Yet, from time to time, flowering plants abandon their animals, evolving instead to throw pollen to the wind. Wind-pollination — if you’re a vocabulary fiend, the technical term is “anemophily,” meaning lover of wind — has evolved at least 65 times in flowering plants, and around 10 percent of the species do it. Indeed, as I mentioned last week, many grasses are pollinated by the wind.
It's not clear what causes this transition, though there are several ideas. One is that it happens in plants that, although generally pollinated by insects, already have a small capacity for wind pollination — small, light pollen grains, and flowers that can, in principle, catch pollen if it floats past on a breeze. Then, the balance between insects and wind can easily shift. In a tropical forest, for example, the advantages of insects are great: they provide highly targeted pollen-delivery in a complex milieu. But in big open spaces, the wind may do a better job - especially if the climate is inhospitable, and insects are few. Such circumstances may cause a shift away from traits that lure insects, and enhance those that seduce the wind.
A plant that has sacked bees or other insects can make its flowers smaller, less colorful and more aerodynamic. Liberated from the expense of making nectar, it can make more pollen instead. A bee, after all, can only carry so much pollen at once. The wind is not so limited.
And wind-pollinated plants tend to produce huge quantities of pollen. Whereas animal-pollinated plants produce a median of 3,450 pollen grains for every ovule, wind-pollinated plants produce almost 10 times as much. No wonder wind-pollinated plants are the chief causes of eye-itching, nose-tickling human misery. (It's not just the anemophilous flowering plants that are to blame, though. Wind-blown cypress pollen is a major cause of allergies in some parts of the world.)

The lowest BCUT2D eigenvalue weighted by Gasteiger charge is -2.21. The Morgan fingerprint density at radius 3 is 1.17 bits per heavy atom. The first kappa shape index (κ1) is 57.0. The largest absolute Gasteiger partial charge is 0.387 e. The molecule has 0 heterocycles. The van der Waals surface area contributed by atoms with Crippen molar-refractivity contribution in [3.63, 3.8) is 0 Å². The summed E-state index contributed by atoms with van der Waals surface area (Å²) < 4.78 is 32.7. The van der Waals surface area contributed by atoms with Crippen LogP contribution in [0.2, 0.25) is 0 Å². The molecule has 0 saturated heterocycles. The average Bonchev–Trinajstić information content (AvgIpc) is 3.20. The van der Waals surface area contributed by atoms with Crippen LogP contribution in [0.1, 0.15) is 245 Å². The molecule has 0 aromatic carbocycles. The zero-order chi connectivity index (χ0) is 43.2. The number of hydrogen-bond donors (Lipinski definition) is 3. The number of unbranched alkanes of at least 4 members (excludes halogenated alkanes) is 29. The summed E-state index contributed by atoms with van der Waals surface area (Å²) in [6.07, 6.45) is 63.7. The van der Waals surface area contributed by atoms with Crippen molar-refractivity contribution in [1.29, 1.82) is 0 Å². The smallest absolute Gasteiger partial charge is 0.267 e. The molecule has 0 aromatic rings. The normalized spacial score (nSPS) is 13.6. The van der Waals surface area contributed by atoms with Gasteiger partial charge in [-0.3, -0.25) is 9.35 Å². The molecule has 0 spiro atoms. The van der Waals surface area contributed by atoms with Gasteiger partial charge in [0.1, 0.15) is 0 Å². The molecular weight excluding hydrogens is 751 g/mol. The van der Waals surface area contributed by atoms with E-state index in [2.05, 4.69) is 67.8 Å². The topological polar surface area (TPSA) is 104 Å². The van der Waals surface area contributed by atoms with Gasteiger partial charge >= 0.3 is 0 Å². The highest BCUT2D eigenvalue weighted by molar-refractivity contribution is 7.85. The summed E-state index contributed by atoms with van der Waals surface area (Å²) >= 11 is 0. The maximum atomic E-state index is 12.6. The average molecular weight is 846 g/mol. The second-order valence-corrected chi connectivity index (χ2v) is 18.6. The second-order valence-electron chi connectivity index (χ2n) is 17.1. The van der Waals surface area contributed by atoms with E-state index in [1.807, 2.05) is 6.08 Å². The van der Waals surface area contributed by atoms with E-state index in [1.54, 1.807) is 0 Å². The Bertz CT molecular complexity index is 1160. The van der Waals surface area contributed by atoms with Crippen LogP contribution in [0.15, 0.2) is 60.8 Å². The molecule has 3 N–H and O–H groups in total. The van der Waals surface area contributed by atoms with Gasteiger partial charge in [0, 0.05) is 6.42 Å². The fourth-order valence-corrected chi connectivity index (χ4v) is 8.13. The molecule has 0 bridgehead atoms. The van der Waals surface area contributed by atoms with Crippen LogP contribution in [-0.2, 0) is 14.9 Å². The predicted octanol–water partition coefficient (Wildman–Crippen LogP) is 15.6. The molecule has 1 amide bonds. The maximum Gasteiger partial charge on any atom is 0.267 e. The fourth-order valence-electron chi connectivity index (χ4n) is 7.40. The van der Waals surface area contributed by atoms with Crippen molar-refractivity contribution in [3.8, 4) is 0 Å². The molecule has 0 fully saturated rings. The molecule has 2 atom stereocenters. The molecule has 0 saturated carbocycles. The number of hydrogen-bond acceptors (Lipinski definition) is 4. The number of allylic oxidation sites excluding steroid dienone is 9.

This massive production of pollen is usually put down to the inability of wind to make reliable deliveries.
Charles Darwin himself suspected the wind of being a fickle and inefficient messenger, and that view has largely held until this day. But there is little actual evidence that wind-pollinated plants have more difficulty getting themselves fertilized than other plants do. (Indeed, plants seem adept at plucking pollen of the right species out of the breeze. How they do this isn’t known.) Moreover, in animals, large numbers of sperm tend to evolve when competition between different males to fertilize a female’s eggs is fierce. In many wind-pollinated species, plants flower all together, and for a brief time. Perhaps wind-pollinated plants face greater competition from their rivals.
But whatever the causes, I'm glad that most plants have not sacked their bees. In a world pollinated only by gusts and breezes, spring would be less beautiful. And, for many of us, it would also be more tortured."
Judson is the author of "Dr. Tatiana’s Sex Advice to All Creation: The Definitive Guide to the Evolutionary Biology of Sex." She is a research fellow in biology at Imperial College London.